Tuesday, December 31, 2013

A letter to end the year

Not mine. Not even from someone I know.


You know how there are books of famous speeches that kids used to be encouraged to mug up, for elocution competitions and such? I once thought (and said in some blogpost I can't find) that it would be a great idea to have an anthology of fictional speeches; that is, speeches characters make in books, but which are fantastic and stirring and all that. I was thinking, mainly, of Andre-Louis Moreau from Scaramouche, but that's just me. Cat said, with perfect truth, that any anthology of fictional speeches that left out Gussy Fink-Nottle's prize-giving speech at Market Snodsbury, did not deserve to exist. How can anyone disagree with that?

Speeches are all very well. Anthologies even more well. (Weller. Something.)

I want to now propose, in the last few hours of this old year, that someone do an anthology of fictional letters. Letters written by characters that, if taken out of their context and placed in the world, would deserve to be in Volume 2 of Letters of Note.

This, naturally, disqualifies epistolary novels, because they're all letters and we're not doing volume two of My Dear Bapu.

But I want to nominate this letter below for that imaginary anthology: it's between Peter Wimsey and Harriet Vane, in Gaudy Night. Now Dorothy Sayers, like a couple of other writers, is on an emergency shelf of books that are comfort reading. I have recently re-read Have His Carcase, but the big gun, the cannon, is Gaudy Night and it's usually saved for emergencies.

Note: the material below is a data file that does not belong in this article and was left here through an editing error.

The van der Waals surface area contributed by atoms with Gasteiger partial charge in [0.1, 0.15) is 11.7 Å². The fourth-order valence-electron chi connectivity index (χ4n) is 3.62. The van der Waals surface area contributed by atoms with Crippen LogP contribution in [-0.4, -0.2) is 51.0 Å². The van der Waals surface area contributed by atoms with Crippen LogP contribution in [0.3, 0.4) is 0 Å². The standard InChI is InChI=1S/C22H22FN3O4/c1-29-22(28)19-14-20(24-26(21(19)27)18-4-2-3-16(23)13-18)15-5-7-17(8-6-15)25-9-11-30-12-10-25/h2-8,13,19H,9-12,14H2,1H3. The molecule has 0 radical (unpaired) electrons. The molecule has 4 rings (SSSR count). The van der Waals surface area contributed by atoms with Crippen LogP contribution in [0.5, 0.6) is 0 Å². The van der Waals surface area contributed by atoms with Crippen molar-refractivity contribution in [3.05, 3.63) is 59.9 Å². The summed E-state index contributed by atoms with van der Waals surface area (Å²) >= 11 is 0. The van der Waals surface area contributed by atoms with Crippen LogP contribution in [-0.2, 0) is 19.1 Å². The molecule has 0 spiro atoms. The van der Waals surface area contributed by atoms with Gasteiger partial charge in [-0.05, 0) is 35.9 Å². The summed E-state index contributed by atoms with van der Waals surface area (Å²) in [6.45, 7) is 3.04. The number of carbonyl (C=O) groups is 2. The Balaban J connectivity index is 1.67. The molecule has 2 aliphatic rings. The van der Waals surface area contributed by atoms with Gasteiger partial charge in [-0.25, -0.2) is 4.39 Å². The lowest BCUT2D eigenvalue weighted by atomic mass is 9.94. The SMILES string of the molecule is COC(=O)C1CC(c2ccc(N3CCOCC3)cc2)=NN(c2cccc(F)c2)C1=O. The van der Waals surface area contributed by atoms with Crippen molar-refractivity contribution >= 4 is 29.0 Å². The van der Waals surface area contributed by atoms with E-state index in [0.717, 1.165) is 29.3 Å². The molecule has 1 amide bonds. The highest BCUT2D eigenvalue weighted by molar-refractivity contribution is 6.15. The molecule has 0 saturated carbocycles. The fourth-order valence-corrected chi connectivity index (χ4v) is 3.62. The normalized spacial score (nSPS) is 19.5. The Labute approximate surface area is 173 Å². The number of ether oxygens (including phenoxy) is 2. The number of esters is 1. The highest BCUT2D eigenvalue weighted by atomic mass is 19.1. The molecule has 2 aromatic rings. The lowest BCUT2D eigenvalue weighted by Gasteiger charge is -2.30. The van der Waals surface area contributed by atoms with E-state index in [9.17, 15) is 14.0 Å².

But I found this letter here and as love letters go, it is delicate and gorgeous; as a way to end the year, it is perfect. Here it is in full:
Dear Harriet,

I send in my demand notes with the brutal regularity of the income-tax commissioners; and probably you say when you see the envelopes, ‘Oh, God! I know what this is.’ The only difference is that, some time or other, one has to take notice of the income tax.

Will you marry me?—It’s beginning to look like one of those lines in a farce—merely boring till it’s said often enough; and after that, you get a bigger laugh every time it comes.

I should like to write you the kind of words that burn the paper they are written on—but words like that have a way of being not only unforgettable but unforgivable. You will burn the paper in any case; and I would rather there should be nothing in it that you cannot forget if you want to.
Well, that’s over. Don’t worry about it.

My nephew (whom you seem, by the way, to have stimulated to the most extraordinary diligence) is cheering my exile by dark hints that you are involved in some disagreeable and dangerous job of work at Oxford about which he is in honour-bound to say nothing. I hope he is mistaken. But I know that, if you have put anything in hand, disagreeableness and danger will not turn you back, and God forbid they should. Whatever it is, you have my best wishes for it.

I am not my own master at the moment, and do not know where I shall be sent next or when I shall be back—soon, I trust. In the meantime may I hope to hear from time to time that all is well with you?

Yours, more than my own,

Peter Wimsey

On that letter of note, dear ones, here's wishing you a very happy year ahead.

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